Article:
3. ^ a b Berry, MD (July 2004). "Mammalian central nervous system trace amines. Pharmacologic amphetamines, physiologic neuromodulators." (PDF). Journal of Neurochemistry 90 (2): 257–71. doi:10.1111/j.1471-4159.2004.02501.x. PMID 15228583. 
  4. ^ a b Yang, HY; Neff, NH (1973). "Beta-phenylethylamine: A specific substrate for type B monoamine oxidase of brain". The Journal of Pharmacology and Experimental Therapeutics 187 (2): 365–71. PMID 4748552. 
  5. ^ a b Suzuki, O.; Katsumata, Y.; Oya, M. (1981). "Oxidation of ?-Phenylethylamine by Both Types of Monoamine Oxidase: Examination of Enzymes in Brain and Liver Mitochondria of Eight Species". Journal of Neurochemistry 36 (3): 1298–301. doi:10.1111/j.1471-4159.1981.tb01734.x. PMID 7205271. 
  6. ^ Smith, Terence A. (1977). "Phenethylamine and related compounds in plants". Phytochemistry 16 (1): 9–18. doi:10.1016/0031-9422(77)83004-5. 
  7. ^ a b c d e United States Government. "Phenethylamine". PubChem Compound. Bethesda, USA: National Center for Biotechnology Information, U.S. National Library of Medicine. 
  8. ^ Leffler, Esther B.; Spencer, Hugh M.; Burger, Alfred (1951). "Dissociation Constants of Adrenergic Amines". Journal of the American Chemical Society 73 (6): 2611–3. doi:10.1021/ja01150a055. 
  9. ^ Robinson, J. C.; Snyder, H. R. (1955). "β-Phenylethylamine". Organic Syntheses, Coll 3: 720. 
  10. ^ Nystrom, Robert F.; Brown, Weldon G. (1948). "Reduction of Organic Compounds by Lithium Aluminum Hydride. III. Halides, Quinones, Miscellaneous Nitrogen Compounds1". Journal of the American Chemical Society 70 (11): 3738–40. doi:10.1021/ja01191a057. PMID 18102934. 
  11. ^ Nakamura, Masato; Ishii, Akira; Nakahara, Daiichiro (1998). "Characterization of β-phenylethylamine-induced monoamine release in rat nucleus accumbens: A microdialysis study". European Journal of Pharmacology 349 (2–3): 163–9. doi:10.1016/S0014-2999(98)00191-5. PMID 9671094. 
  12. ^ EM Parker and LX Cubeddu (April 1988). "Comparative effects of amphetamine, phenylethylamine and related drugs on dopamine efflux, dopamine uptake and mazindol binding". Journal of Pharmacology and Experimental Therapeutics 245 (1): 199–210. ISSN 0022-3565. PMID 3129549.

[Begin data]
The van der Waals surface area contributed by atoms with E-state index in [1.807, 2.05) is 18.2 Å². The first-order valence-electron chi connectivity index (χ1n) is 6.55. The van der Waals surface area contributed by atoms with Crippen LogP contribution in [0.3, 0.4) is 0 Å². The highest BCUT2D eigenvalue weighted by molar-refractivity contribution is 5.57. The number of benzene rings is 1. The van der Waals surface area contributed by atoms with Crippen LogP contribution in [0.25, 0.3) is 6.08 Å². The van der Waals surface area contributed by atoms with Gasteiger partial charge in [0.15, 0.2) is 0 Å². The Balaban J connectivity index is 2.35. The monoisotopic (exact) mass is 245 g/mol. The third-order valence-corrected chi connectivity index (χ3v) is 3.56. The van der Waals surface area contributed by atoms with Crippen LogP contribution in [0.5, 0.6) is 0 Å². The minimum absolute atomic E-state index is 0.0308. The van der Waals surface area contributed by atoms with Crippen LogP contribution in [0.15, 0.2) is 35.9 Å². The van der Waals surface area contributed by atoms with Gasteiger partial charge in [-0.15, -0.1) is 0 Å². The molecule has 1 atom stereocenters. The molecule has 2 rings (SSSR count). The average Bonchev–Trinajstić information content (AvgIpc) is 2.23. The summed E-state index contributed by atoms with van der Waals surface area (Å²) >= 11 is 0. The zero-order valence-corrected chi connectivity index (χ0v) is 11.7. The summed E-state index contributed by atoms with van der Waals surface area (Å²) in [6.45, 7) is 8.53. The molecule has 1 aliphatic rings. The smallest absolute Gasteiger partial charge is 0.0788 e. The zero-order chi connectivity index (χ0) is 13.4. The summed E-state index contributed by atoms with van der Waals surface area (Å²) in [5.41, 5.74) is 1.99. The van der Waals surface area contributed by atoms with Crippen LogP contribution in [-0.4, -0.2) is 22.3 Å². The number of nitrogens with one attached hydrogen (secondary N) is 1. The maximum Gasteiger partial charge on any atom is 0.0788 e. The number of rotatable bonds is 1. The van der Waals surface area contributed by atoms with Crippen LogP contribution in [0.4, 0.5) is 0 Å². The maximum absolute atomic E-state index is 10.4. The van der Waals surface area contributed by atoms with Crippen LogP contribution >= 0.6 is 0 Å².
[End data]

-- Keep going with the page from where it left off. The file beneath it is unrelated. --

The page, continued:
13. ^ Paterson, I. A. (1993). "The potentiation of cortical neuron responses to noradrenaline by 2-phenylethylamine is independent of endogenous noradrenaline". Neurochemical Research 18 (12): 1329–36. doi:10.1007/BF00975055. PMID 8272197. 
  14. ^ Shulgin, Alexander; Ann Shulgin. "Erowid Online Books : "PIHKAL" – #142 PEA". Retrieved 13 May 2010. 
  15. ^ Baker, G.B.; Bornstein, R.A.; Rouget, A.C.; Ashton, S.E.; Van Muyden, J.C.; Coutts, R.T. (1991). "Phenylethylaminergic mechanisms in attention-deficit disorder". Biological Psychiatry 29 (1): 15–22. doi:10.1016/0006-3223(91)90207-3. PMID 2001444. 
  16. ^ Potkin, S.; Karoum, F; Chuang, L.; Cannon-Spoor, H.; Phillips, I; Wyatt, R. (1979). "Phenylethylamine in paranoid chronic schizophrenia". Science 206 (4417): 470–1. doi:10.1126/science.504988. PMID 504988. 
  17. ^ Wimalasena K (July 2011). "Vesicular monoamine transporters: structure-function, pharmacology, and medicinal chemistry". Med Res Rev 31 (4): 483–519. doi:10.1002/med.20187. PMC 3019297. PMID 20135628. Phenylethylamine (10), amphetamine [AMPH (11 & 12)], methylenedioxy methamphetamine [METH (13)] and N-methyl-4-phenylpyridinium (15) are all more potent inhibitors of VMAT2... 
  18. ^ Erickson JD, Schafer MK, Bonner TI, Eiden LE, Weihe E (May 1996). "Distinct pharmacological properties and distribution in neurons and endocrine cells of two isoforms of the human vesicular monoamine transporter". Proc. Natl. Acad. Sci. U.S.A. 93 (10): 5166–5171. doi:10.1073/pnas.93.10.5166. PMC 39426. PMID 8643547. 
  19. ^ Offermanns, S; Rosenthal, W, eds. (2008). Encyclopedia of Molecular Pharmacology (2nd ed.). Berlin: Springer. pp. 1219–1222. ISBN 3540389164. 
  20. ^ a b c Miller GM (January 2011). "The emerging role of trace amine-associated receptor 1 in the functional regulation of monoamine transporters and dopaminergic activity". J. Neurochem. 116 (2): 164–176. doi:10.1111/j.1471-4159.2010.07109.x. PMC 3005101. PMID 21073468. 
  21. ^ a b Sabelli, Hector C.; J. I. Javaid (1 February 1995). "Phenylethylamine modulation of affect: therapeutic and diagnostic implications". J Neuropsychiatry Clin Neurosci 7 (1): 6–14. ISSN 0895-0172. PMID 7711493. 
  22. ^ a b Pendleton, Robert G.; Gessner, George; Sawyer, John (1980). "Studies on lung N-methyltransferases, a pharmacological approach". Naunyn-Schmiedeberg's Archives of Pharmacology 313 (3): 263–8. doi:10.1007/BF00505743. PMID 7432557. 
  23. ^ Broadley, Kenneth J. (2010). "The vascular effects of trace amines and amphetamines". Pharmacology & Therapeutics 125 (3): 363–75. doi:10.1016/j.pharmthera.2009.11.005. PMID 19948186. 
  24. ^ Sabelli, Hector C.; Borison, Richard L.; Diamond, Bruce I.; Havdala, Henri S.; Narasimhachari, Nedathur (1978). "Phenylethylamine and brain function". Biochemical Pharmacology 27 (13): 1707–11. doi:10.1016/0006-2952(78)90543-9. PMID 361043. 
  25. ^ Broadley KJ (March 2010). "The vascular effects of trace amines and amphetamines". Pharmacol. Ther. 125 (3): 363–375. doi:10.1016/j.pharmthera.2009.11.005. PMID 19948186. 
  26. ^ Lindemann L, Hoener MC (May 2005). "A renaissance in trace amines inspired by a novel GPCR family". Trends Pharmacol. Sci. 26 (5): 274–281. doi:10.1016/ PMID 15860375. 
  27. ^ [25][26]
  28. ^ Lands, AM; Grant, JI (1952). "The vasopressor action and toxicity of cyclohexylethylamine derivatives". The Journal of Pharmacology and Experimental Therapeutics 106 (3): 341–5. PMID 13000630. 
  29. ^ Borah, A; Paul, R; Mazumder, MK; Bhattacharjee, N (October 2013). "Contribution of β-phenethylamine, a component of chocolate and wine, to dopaminergic neurodegeneration: implications for the pathogenesis of Parkinson's disease.". Neuroscience Bulletin 29 (5): 655–60. doi:10.1007/s12264-013-1330-2. PMID 23575894. 

External links[edit]